Author
Patrick Bishop
ARRSE Rating
4 Mushroom Heads
n April 2006, the elite 3 Para battlegroup was dispatched to Helmand Province in southern Afghanistan. They were tasked with providing security to reconstruction efforts, a deployment it was hoped would pass off without a shot being fired. In fact, over the six months they were there, the 3 Para battle group saw near continuous combat – one gruelling battle after another – in what would become one of the most extraordinary campaigns ever fought by British troops.

Around parched, dusty outposts reliant on a limited number of helicopters for food and ammunition resupply, troops were subjected to relentless Taliban attacks, as well as energy-sapping 50 degree heat and spartan conditions. At the end of the tour, the Taliban offensive aimed at driving the British and Afghan Government troops out of Helmand had been tactically defeated. But 3 Para paid a high price: fourteen soldiers and one interpreter were killed, and 46 wounded.

‘3 Para’ will tell the stories of the men and women who took part in this extraordinary and largely unreported saga. Best-selling author Patrick Bishop has been given exclusive access to the soldiers whose tales of courage and endurance provide an unforgettable portrait of one of the world's finest and most fascinating fighting regiments, and a remarkable band of warriors. Their bravery was reflected in the array of gallantry medals that were bestowed on their return, including the Victoria Cross awarded to Corporal Bryan Budd and the George Cross won by Corporal Mark Wright, both of whom were killed winning their awards.

I picked up a first edition copy of the book from 2007 as I thought that it would be an interesting read and perhaps amusing to review here on Arrse.

With the benefit of hindsight and time passed it was interesting and quite satisfying to read the story of 3 Paras tour of 2006 and particularly the stories around A coy. When first published it was "hot off the press" Patrick Bishop is a foreign correspondent of many years standing and he interviewed a lot of bods to garner the information herein , don't take this the wrong way but it almost seems as if he wasn't there himself but was reporting back , in correspondent style he tells a very good factual story with no ally frills.

He told us way back then that the Paras went to Helmand to do a specific job but were soon knocked off task by the intervening politics , good soldiers badly used. However the lads performed admirably despite the lack of air cover supplies and a coherent plan, it tells us quite clearly what history proved to be correct that the war was lost almost as soon as it started. Our soldiers killed many many more of the enemy than perhaps they are given credit for but in this campaign it wasnt all about burying the Taliban. Hearts and minds comes to mind as in give me your hearts and minds or we will burn your hooch down! If not specifically activated upon it amounted to the same thing when the overstretched Brits under Canadian command could never consolidate a situation to enable the infrastructure rebuilding that was promised.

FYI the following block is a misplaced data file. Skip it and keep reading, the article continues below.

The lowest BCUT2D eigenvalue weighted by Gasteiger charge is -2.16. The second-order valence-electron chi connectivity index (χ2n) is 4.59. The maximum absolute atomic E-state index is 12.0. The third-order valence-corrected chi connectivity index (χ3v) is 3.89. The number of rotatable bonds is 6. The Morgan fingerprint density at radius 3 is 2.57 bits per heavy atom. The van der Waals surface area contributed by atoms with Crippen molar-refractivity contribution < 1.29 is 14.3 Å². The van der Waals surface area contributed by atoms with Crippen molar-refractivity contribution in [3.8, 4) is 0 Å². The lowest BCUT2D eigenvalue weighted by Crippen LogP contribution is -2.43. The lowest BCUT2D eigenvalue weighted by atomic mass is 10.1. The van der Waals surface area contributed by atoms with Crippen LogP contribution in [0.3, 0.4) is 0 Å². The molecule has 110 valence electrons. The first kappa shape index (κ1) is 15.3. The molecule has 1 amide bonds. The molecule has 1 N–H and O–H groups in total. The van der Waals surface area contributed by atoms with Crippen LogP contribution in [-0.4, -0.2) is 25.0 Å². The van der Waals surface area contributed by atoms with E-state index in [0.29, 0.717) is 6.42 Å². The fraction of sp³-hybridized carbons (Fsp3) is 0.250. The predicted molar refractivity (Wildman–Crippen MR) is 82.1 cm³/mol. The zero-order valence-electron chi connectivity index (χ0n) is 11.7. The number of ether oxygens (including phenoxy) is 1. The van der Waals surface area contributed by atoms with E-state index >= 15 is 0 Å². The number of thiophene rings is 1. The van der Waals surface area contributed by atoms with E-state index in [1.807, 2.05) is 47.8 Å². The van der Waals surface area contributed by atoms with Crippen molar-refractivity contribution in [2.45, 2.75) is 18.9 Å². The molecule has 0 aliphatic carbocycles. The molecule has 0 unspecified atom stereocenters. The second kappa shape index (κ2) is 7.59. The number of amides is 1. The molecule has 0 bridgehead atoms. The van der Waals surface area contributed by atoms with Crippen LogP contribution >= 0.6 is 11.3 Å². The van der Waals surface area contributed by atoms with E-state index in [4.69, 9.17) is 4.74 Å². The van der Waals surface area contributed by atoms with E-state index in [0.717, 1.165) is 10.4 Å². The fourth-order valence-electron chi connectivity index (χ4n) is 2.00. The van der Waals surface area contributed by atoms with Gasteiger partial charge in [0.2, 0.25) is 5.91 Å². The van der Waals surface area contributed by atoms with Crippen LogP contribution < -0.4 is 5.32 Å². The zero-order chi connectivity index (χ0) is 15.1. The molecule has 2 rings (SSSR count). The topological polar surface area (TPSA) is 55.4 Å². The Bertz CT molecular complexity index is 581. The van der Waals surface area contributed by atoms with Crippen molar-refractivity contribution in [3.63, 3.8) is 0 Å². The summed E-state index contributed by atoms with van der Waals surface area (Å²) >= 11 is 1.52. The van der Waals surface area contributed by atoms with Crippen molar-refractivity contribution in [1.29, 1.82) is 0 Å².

A classic story of having to support the regional governor caused A company to abandon a rehearsed and planned for operation to fly miles away and rescue the ANP who were under mortal attack, but when they arrived at the location all was sweetness and light the police promptly set about getting some drugs and sleep down them ! Then the Paras were sent to Sangin on a 24 hour operation which in the event lasted until the end of the tour !

The civil teams who were supposed to rebuild the villages and towns would not be seen with the soldiers and when the soldiers weren't around couldn't then do the work in fear of their lives. Thus the poor Afghan peasant was put between a rock and a very hard place because to be seen helping ISAF meant death torture and destruction which was exactly the result of the Armies having to go in to places like Sangin to clear out the Talibs. The poor villager was stuffed either way he turned. So in conclusion it was clear as a bell back then to see that the operation was out of kilter but we still plodded on doing the same thing till the government managed to pull the military out . Its outrageous that our troops were so badly used by the positions of all shaded local domestic and Our United Stated allies . so so many resemblances to the Viet Nam war, However it is with a lot of pride that we saw our troops perform miracles under such hamstringing conditions god bless the poor ole Toms. A very good read worth four mushroom heads.

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